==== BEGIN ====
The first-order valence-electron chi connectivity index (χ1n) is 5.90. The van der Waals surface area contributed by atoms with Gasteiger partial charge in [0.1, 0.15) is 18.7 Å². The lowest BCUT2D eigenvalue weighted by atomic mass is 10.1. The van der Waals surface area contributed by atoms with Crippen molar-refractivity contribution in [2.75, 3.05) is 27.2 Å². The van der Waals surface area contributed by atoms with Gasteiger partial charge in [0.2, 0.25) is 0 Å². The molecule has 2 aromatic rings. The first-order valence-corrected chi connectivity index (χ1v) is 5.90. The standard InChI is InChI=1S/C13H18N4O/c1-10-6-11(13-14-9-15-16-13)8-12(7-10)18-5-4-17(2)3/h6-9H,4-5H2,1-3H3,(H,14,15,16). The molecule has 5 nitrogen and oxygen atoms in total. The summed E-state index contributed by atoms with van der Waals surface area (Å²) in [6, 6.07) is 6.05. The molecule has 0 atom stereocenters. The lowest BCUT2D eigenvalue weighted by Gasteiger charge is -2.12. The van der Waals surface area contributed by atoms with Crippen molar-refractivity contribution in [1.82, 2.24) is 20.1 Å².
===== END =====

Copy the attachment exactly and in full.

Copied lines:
The first-order valence-electron chi connectivity index (χ1n) is 5.90. The van der Waals surface area contributed by atoms with Gasteiger partial charge in [0.1, 0.15) is 18.7 Å². The lowest BCUT2D eigenvalue weighted by atomic mass is 10.1. The van der Waals surface area contributed by atoms with Crippen molar-refractivity contribution in [2.75, 3.05) is 27.2 Å². The van der Waals surface area contributed by atoms with Gasteiger partial charge in [0.2, 0.25) is 0 Å². The molecule has 2 aromatic rings. The first-order valence-corrected chi connectivity index (χ1v) is 5.90. The standard InChI is InChI=1S/C13H18N4O/c1-10-6-11(13-14-9-15-16-13)8-12(7-10)18-5-4-17(2)3/h6-9H,4-5H2,1-3H3,(H,14,15,16). The molecule has 5 nitrogen and oxygen atoms in total. The summed E-state index contributed by atoms with van der Waals surface area (Å²) in [6, 6.07) is 6.05. The molecule has 0 atom stereocenters. The lowest BCUT2D eigenvalue weighted by Gasteiger charge is -2.12. The van der Waals surface area contributed by atoms with Crippen molar-refractivity contribution in [1.82, 2.24) is 20.1 Å².